TFW you see Pete Buttigieg building a new set of railroad tracks on his day off
TFW you see Pete Buttigieg building a new set of railroad tracks on his day off Courtney Hale / Getty Images

Here’s what’s going to change: Your commute, your groceries, the street you walk on every time you leave the house, what it’s like to fly, where you go on vacation, the air that you breathe. The Senate just confirmed Pete Buttigieg as Transportation Secretary, and he’s got plans—big plans. Plans that’ll fix you good.

If you had to compare the Trump administration’s approach to transpo versus Biden’s, it’s basically this: Trump’s approach was to throw taxpayer money at the private sector and let them do whatever would make them even more money; Biden’s will be to throw taxpayer money at state and local government, and let them do whatever will get them re-elected.

Neither approach is great! But at least now we’re getting jerked around by crooks who can, theoretically, be voted out of office.

So, what’s Mayor Pete scheming? And do we still have to call him Mayor Pete? (Yes, we do, even when he’s elected president in 2028.)

Pete’s taking over the Department of Transportation from disgraced Trump ass-kisser Elaine Chao, wife of Mitch McConnell. One of her primary roles was to grease deals between political allies, but aside from that, I don’t think anyone would say that American transportation flourished under her watch—if it weren't for the pandemic, you’d still be waiting just as long for your bus to arrive.

On the other hand, Pete and Biden are both coming into office with massive plans—and I can’t overemphasize this, they are incredibly huge reforms—and also extremely boring. No normal person needs to concern themselves with the minutia, which largely concerns taxation methodology, trade logistics, and other plot elements from The Phantom Menace.

Fortunately, I am not a normal person, so I have gone through and extracted some details of actual relevance to you puny humans. One of Pete’s big plans is to protect America’s most precious natural resource: Highways. That’s a Debbie Downer moment; local planners love to expand highways because that feels like solving a problem despite actually just making things worse. On the other hand, one of Pete's reasons for focusing on highways is to make sure cargo (you know, like virtually all of the food that you eat) can get from place to place—in other words, this could be the start of a shift away from seeing highways as toxic traffic sewers for single-user cars.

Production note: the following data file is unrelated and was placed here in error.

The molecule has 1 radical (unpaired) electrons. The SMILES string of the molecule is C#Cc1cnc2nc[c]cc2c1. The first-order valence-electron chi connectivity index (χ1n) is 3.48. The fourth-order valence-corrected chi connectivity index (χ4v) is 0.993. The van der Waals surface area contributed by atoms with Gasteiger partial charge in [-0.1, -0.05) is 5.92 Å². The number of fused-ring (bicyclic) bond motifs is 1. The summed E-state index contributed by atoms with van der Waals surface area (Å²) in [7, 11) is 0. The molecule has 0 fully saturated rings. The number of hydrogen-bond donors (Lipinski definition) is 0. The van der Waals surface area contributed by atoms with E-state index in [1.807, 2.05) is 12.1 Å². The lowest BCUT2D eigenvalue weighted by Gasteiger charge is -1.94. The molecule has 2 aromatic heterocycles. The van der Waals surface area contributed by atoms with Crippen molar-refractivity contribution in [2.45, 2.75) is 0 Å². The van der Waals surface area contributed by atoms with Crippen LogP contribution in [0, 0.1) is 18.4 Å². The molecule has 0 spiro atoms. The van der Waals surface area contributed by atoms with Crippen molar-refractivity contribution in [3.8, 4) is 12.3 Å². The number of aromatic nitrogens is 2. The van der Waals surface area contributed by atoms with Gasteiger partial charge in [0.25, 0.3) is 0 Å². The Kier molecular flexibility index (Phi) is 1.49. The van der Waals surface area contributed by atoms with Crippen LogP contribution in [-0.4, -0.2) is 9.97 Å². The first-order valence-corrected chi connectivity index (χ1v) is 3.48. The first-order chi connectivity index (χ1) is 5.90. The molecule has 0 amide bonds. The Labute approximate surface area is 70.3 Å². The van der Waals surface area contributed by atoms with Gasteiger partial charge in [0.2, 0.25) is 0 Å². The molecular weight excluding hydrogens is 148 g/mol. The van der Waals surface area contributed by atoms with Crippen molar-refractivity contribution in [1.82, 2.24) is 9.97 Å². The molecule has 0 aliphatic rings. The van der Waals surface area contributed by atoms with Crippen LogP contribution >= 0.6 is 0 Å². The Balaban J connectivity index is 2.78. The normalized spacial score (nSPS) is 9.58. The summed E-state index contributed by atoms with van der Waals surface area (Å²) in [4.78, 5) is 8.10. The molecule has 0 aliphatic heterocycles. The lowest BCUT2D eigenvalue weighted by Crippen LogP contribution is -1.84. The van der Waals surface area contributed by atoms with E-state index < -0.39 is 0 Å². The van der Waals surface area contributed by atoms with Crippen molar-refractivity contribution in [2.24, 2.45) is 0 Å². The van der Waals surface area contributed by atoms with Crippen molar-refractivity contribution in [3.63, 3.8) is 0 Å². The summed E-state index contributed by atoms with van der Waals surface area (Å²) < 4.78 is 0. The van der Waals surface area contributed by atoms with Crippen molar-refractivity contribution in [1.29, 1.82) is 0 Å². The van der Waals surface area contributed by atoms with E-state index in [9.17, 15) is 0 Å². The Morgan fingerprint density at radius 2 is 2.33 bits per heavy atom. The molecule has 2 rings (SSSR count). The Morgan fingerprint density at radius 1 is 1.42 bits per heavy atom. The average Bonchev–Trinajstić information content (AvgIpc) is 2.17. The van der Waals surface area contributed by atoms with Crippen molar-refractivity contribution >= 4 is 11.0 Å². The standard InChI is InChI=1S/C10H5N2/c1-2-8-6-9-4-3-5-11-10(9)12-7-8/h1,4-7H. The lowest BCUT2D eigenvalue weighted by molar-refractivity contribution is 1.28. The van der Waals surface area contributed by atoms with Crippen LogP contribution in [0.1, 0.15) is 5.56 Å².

I’m not super optimistic about that, but there’s some cause for hope: Both Joe and Pete have expressed interest in overhauling American rail. That’s a project that will take many more years than he’ll be president, but they could—if they want to—put the country on the path of having a functional network like Europe, rather than a clunky dinosaur like we have now. When he was running for President, Pete pledged to set aside money specifically for rail that crosses state lines, which would entirely change how you can move around the country. Goodbye, annoying flights from Portland to San Francisco; hello, comfortable rapid train trips.

Pete also expressed interest in funding research for electric car batteries, which … sighhhhh we’re still not over that grift, are we? Oh well, nobody said this administration would be perfect. There’s no such thing as a safe, ecologically sound car, and there never will be.

But on the bright side, Pete is focused on implementing huge changes to the way that streets are designed. We’re fortunate here to have a program called Vision Zero that aims to eliminate all car-related deaths completely by 2025. It’s bonkers that this isn’t the goal in the rest of the country, but in fact it’s perfectly legal for planners to be like “oh, this redesign of the intersection is projected to kill 20 more people per year than it did before? That’s fine.” Pete says he’ll put an end to that and require any road resigns to reduce fatalities instead of increasing them.

It’s impossible to know exactly what will happen under Pete’s leadership, of course. But I’m confident that there are big changes in store—if for no other reason than he wants everyone to like him next time he runs for president.

Bit by bit over the next four years, you’re likely to see small changes in the way you get around, and maybe in the prices or availability of merch on store shelves. That’ll hopefully be a sign of bigger changes to come with your long-distance travel plans, and the ways that online orders reach your door. It turns out we didn’t need one big Infrastructure Week, like Trump was always promising; instead, we’re looking at an Infrastructure Decade.